Personal Narrative-The Guilty Of Persecution

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I couldn’t breathe. If there was ever a time to quit, this was it.

It was an innocent conditioning drill. Two partners raced to a ball at the fifty yard line with incentive to win: the loser ran an extra one hundred yards. My partner was Kelly, one of the fastest girls on the team. It wasn’t long before I was having an asthma attack.

I often imagined myself wearing a varsity jacket with pride, but my field hockey coaches impeded my goal. They humiliated me on the field. They promoted freshmen to varsity and made me the ball girl. They told me I’d “never be more than an okay player.” When I crossed the end line after yet another one hundred yard punishment sprint, I’d long since given up hope on my goal. The dream of a varsity jacket I could wear proudly had degraded to the dream of a varsity letter
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This was more than embarrassment. This was abject humiliation.

I could see my teammates out of the corner of my eye, whispering.

Coach announced to the field: “Let’s see if we can give Kelly a challenge.”

My hands shook with rage. I narrowed my eyes, glaring at the orange ball ahead of me. It suddenly didn’t matter if it was forty-four yards or fifty yards or three miles away. I was going to get there first, or die trying. I rocked back and forth on the balls of my feet, wheezing, hiccupping, and waiting.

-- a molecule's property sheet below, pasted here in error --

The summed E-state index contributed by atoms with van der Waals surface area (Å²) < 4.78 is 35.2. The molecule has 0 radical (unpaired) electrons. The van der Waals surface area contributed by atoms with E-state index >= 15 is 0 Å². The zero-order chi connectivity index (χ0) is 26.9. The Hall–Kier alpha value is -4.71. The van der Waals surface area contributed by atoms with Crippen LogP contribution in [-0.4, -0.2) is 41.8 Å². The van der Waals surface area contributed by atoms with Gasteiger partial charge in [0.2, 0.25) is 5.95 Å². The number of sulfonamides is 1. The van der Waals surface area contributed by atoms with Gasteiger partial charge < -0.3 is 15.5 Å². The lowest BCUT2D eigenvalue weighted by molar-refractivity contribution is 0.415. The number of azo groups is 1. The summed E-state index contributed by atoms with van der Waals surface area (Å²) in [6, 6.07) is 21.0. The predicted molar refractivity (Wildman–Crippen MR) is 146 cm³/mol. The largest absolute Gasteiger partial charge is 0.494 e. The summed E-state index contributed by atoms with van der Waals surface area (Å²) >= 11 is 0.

She blew the whistle.

I clenched my teeth through the pain in my chest and sprinted, sobbing between gasping breaths. I beat Kelly by one step.

Days later, I was finally given one chance to play varsity and prove myself to the same coaches who said I’d never be “more than okay.” It wasn’t long before I was a varsity starter.

I might have waited my whole life and never caught that lucky break necessary to capture my dreams, but it would have been impossible to succeed if I had given up before that chance came my way. There is no such thing as failure. There are only missed
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